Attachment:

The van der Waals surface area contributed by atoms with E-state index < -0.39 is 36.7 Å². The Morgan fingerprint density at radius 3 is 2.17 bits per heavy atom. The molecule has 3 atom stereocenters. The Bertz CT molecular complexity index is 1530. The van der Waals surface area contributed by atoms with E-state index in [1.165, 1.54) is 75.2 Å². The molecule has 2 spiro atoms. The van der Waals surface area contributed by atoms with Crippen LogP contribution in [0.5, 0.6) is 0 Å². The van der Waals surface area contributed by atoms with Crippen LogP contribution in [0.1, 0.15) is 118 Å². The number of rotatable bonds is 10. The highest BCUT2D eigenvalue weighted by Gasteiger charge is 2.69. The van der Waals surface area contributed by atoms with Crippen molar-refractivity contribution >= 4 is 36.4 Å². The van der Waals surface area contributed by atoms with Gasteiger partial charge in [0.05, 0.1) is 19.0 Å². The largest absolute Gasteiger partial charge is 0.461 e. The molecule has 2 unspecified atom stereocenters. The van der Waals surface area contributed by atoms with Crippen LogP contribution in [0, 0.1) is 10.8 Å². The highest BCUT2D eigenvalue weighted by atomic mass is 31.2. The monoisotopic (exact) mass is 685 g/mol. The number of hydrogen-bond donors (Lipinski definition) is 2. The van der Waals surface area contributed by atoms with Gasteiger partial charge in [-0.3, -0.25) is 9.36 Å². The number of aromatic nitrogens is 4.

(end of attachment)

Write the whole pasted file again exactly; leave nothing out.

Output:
The van der Waals surface area contributed by atoms with E-state index < -0.39 is 36.7 Å². The Morgan fingerprint density at radius 3 is 2.17 bits per heavy atom. The molecule has 3 atom stereocenters. The Bertz CT molecular complexity index is 1530. The van der Waals surface area contributed by atoms with E-state index in [1.165, 1.54) is 75.2 Å². The molecule has 2 spiro atoms. The van der Waals surface area contributed by atoms with Crippen LogP contribution in [0.5, 0.6) is 0 Å². The van der Waals surface area contributed by atoms with Crippen LogP contribution in [0.1, 0.15) is 118 Å². The number of rotatable bonds is 10. The highest BCUT2D eigenvalue weighted by Gasteiger charge is 2.69. The van der Waals surface area contributed by atoms with Crippen molar-refractivity contribution >= 4 is 36.4 Å². The van der Waals surface area contributed by atoms with Gasteiger partial charge in [0.05, 0.1) is 19.0 Å². The largest absolute Gasteiger partial charge is 0.461 e. The molecule has 2 unspecified atom stereocenters. The van der Waals surface area contributed by atoms with Crippen LogP contribution in [0, 0.1) is 10.8 Å². The highest BCUT2D eigenvalue weighted by atomic mass is 31.2. The monoisotopic (exact) mass is 685 g/mol. The number of hydrogen-bond donors (Lipinski definition) is 2. The van der Waals surface area contributed by atoms with Gasteiger partial charge in [-0.3, -0.25) is 9.36 Å². The number of aromatic nitrogens is 4.